The equipment will be essential to counter narcotrafficking coming from Bolivia and Paraguay.
Argentina has taken a step forward in the fight against narcotrafficking with the addition of mobile sensors as part of an Integrated Border Surveillance System. The devices, operational since October 1, 2019, join a structure already in place with fixed sensors, radars, vehicles, and patrol ships, creating the first smart border surveillance system in the region.
“This technology comes from Israel and is very similar to the system used at U.S. borders,” Argentine Secretary of Security Eugenio Burzaco told Diálogo.
The system operates with four Command and Control Centers, located in the northern towns of La Quiaca, Salvador Mazza, Aguas Blancas, and Puerto Iguazú in the Tri-border Area. “There are four computerized centers that gather imagery, databases, and technological reports coming from different sources, like drones, satellites, sensors, or armed speedboats,” said Burzaco.
Some drones fly over certain areas, while others are like aerostatic balloons, connected by cable to a fixed point. The system also uses thermal cameras with night vision of up to 3.7 miles, as well as radars that penetrate through the foliage and trees.
The four armed speedboats patrol the Paraná River, one of the country’s main points of entry for marijuana. “All these mobile and fixed elements send information to the Command and Control Centers, which activate Gendarmerie teams [border patrols] or the Naval Prefecture [coast guard service] in certain situations,” said Burzaco. “These situations can range from an illegal flight entering Argentine air space to people entering the country via illegal border crossings.”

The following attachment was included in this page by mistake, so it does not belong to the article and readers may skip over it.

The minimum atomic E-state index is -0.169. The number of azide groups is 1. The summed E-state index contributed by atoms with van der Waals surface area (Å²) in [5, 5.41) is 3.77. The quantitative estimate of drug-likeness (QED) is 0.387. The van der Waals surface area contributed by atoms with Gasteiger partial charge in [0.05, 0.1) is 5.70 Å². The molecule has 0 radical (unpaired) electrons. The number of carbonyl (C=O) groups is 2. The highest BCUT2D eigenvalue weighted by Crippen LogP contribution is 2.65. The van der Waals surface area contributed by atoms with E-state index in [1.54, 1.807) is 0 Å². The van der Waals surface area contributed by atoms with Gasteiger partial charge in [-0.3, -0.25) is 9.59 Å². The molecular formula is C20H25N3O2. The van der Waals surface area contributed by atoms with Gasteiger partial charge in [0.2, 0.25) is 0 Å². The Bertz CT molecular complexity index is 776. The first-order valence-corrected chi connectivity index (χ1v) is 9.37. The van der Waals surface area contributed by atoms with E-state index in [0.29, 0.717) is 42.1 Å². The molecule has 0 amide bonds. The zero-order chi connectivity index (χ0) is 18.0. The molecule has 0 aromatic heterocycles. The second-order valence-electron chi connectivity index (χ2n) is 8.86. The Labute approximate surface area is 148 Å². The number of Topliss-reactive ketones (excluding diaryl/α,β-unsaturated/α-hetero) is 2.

The new sensors will protect the “hot border” with Bolivia and Paraguay, where more than 85 percent of the drugs entering Argentina originate. “Cocaine and marijuana mainly enter the country through this border,” said Burzaco. Methamphetamine, ecstasy, and other synthetic drugs either come from Europe or use the same logistics routes that are used for cocaine and marijuana.
The “hot border” is almost 1,242 miles long and is dry in several areas. “This makes it very porous and difficult to control with human resources alone,” the secretary said.
The surveillance system allows for target detection and identification, which in turn activates automatic alerts. When an alert is set off, military or security forces take action, depending on their jurisdiction. “When the illegal aircraft is in the air, it’s under the jurisdiction of the Argentine Air Force [FAA, in Spanish],” said Burzaco. “When these aircraft land or drop their cargo, the security forces take action, mainly the Gendarmerie.”
FAA concentrates the radar system’s information at Merlo Military Air Base, in Buenos Aires province, which resends the information to the Command and Control Centers. Members of the Prefecture, Federal Police, and Airport Security Police also work jointly in the centers to integrate information.
Burzaco highlighted the cooperation among Latin American countries to counter narcotrafficking. “In recent years, for example, we’ve worked with Paraguay to eradicate marijuana crops, which is another useful measure to prevent drugs from entering Argentina,” he said. “The big problem in the region today is the advance of criminal groups, which take on new means to inflict damage, such as the First Capital Command [Primeiro Comando da Capital] and the Red Command [Comando Vermelho].”
These organizations operate in Brazil and neighboring countries, such as Bolivia, Colombia, Paraguay, and Peru. “These groups pose tough challenges for our countries, so we should have more control in critical border areas,” Burzaco concluded.